3. Do I follow-up after the purchase? Asking clients if their needs were met is essential to increasing repeat buying. The feedback received will help improve your business and is an opportunity to solve a new problem.

4. How do I handle dissatisfied clients? Being kind, professional, and helpful when handling dissatisfied customers opens the door to future purchases.

5. Do I demonstrate that I care? Clients want to know that you care about them and their problem. Beyond solving their issue, what support do you provide?

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How To Generate Real Referrals

Many business owners are overlooking the power of referrals and mostly focusing on online marketing. Although internet ads have its advantages, ads don’t compare to referrals.

Some of you may disagree. Yet, when we explore the definition of a referral, I’m sure you’ll reconsider.

What is a referral?

As Stacey Brown states in her blog titled All “Referrals” Aren’t Referrals and Aren’t Created Equal, the definition of a referral has become extremely diluted today.

Most people generalize different types of leads and group together terms.

Understanding the difference between an introduction and cold lead will help you identify the right actions to generate REAL referrals.
Savvy BOSS LADIES teach their clients how to refer qualified new clients.

Types of referrals

When someone mentions your services/products to a friend, it generates word of mouth buzz. The more your name is seen or heard in their world, the more likely they seek you out. Although word of mouth buzz isn’t a referral, free marketing adds credibility and that’s a good thing.

If someone gives you the name of a company or contact information but doesn’t connect you, that’s a cold lead. Although you can use the referral source name, you work just as hard to close the sale as you would any other prospect. Very little trust is transferred from your contact to the referral. In fact, extra work may be needed to build rapport and overcome suspicion.

An introduction provides a little more leverage. When someone introduces you, a transfer of trust is made. The referral source is vouching for you which helps build rapport. This connection is a warm lead. Some effort is still required, especially if the referral source doesn’t explain why she’s connecting you.

When the referral source positions you as being the premier person to solve a problem and the referral contacts YOU, it’s a true referral. They’re already sold on your solution, and the trust is established by the referral source. The only effort required is to listen and not screw up the sale!

Clients who present you on a diamond encrusted platter can grow and sustain your business better than any online marketing funnel can. Rock star clients who send REAL referrals your way are game changers because you’re no longer worried about the next lead. Being sought after is the ultimate position all entrepreneurs dream of so how do you get there?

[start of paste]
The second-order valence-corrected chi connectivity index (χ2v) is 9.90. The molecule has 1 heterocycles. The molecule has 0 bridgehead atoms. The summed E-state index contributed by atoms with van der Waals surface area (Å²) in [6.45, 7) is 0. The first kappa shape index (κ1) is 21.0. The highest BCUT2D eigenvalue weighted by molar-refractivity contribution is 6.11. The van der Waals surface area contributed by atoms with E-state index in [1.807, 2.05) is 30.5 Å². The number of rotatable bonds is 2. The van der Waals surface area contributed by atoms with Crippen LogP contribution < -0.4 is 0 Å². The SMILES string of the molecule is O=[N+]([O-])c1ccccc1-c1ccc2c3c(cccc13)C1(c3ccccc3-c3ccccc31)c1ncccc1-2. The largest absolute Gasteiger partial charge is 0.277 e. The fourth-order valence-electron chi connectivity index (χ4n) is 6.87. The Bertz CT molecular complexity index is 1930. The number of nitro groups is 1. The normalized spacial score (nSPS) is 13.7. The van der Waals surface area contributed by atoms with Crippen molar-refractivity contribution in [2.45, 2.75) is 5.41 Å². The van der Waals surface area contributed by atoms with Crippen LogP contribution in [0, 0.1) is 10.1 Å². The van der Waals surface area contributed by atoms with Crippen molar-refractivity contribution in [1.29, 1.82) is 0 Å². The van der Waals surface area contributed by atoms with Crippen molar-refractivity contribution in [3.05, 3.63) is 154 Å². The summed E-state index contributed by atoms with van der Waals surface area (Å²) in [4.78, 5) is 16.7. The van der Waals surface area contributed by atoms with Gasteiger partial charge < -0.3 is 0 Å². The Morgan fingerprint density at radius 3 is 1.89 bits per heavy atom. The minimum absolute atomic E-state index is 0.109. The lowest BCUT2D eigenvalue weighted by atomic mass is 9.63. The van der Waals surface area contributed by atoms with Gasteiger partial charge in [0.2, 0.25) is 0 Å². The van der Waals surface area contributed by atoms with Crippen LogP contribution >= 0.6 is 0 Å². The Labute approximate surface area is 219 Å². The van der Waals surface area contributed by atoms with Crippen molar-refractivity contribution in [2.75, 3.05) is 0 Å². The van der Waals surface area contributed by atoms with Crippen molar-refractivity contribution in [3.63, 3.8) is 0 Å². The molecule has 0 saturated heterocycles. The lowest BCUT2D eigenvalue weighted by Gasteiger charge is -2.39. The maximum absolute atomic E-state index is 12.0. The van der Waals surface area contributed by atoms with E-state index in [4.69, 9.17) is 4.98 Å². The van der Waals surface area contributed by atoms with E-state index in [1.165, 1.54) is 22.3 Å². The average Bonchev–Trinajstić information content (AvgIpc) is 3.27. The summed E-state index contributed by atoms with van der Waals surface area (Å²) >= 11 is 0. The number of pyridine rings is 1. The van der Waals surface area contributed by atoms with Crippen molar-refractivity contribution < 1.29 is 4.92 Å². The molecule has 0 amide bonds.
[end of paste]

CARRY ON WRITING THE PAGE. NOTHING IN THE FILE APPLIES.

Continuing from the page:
Marketing your business through referrals is an easy way to grow your business if you do it right. Consistent referrals can be achieved in a systematic way by using these three tips.

1. Inform new clients on how you work. If they know your primary business comes from referrals and how it benefits them, they’ll be more likely to send referrals your way.

2. Teach clients on how to identify your ideal client. If they know who your ideal client is, they will refer qualified people.

3. Show your appreciation to clients when they do refer someone. Once you convert a referral into a client, send your referral source an appreciation gift thanking them for the referral. A thank you card is a nice gesture, but spending a few dollars speaks volumes.

If you need more ideas on what to say, or someone to walk you through the process, lets schedule blueprint session!

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What You Should Know About Chatbots


If you’ve heard talk about chatbots and are wondering what they are, you’re not alone. As the online world is constantly changing, it’s hard to keep up at times.
Chatbots are computer programs that mimic conversation with people using artificial intelligence.

Huh?

Like Amazon’s Alexa and iOS-Siri, chatbots act as an online concierge in text form. They can help customers search for a product, answer customer support questions, check the weather forecast, etc. By using artificial intelligence, chatbot programs learn your preferences to provide notifications, search information upon request, or hold conversations with you.

This sounds cool and creepy at the same time (two words, Minority Report).

Time is a premium for busy people and who isn’t busy? We search for ways to simplify and enrich our lives. Chatbot programs are playing a major role in helping us manage daily routines, or are they (Hear from Facebook’s Vice President of Messaging Products David Marcus)?

Companies cash in on the benefits too since chatbots can improve customer experience, simplify customer support, save time and money.
Yet the boundaries of privacy continues to fade as convenience is given more importance.

Why are chatbots a big deal?

Besides all the benefits chatbot programs have to offer, data has shown that more people spend time on messaging apps than on social networking sites. In other words, people want to connect with friends in a private and personal way.

As a result, companies are forced to find new ways to reach their targeted audience. With chatbots companies can engage customers in a human way with little interruption of their daily routine.

No matter the concerns about artificial intelligence and it’s uses, this gravy train ain’t stopping.

As a business owner and consumer, I definitely see the advantages of using chatbots. As explained in the article, The Complete Beginner’s Guide To Chatbots By Matt Schlicht. Chatbots could replace apps and even websites in the near future. All business owners should know about this technology and how it can impact their industry.

If you’re interested in exploring Messenger’s chatbot platform click here.

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How Personal Touch Will Grow Your Business

How many times have you read about the importance of personal touch in business?

Sure, it sounds sophisticated, but what does it mean and how do you apply it to business?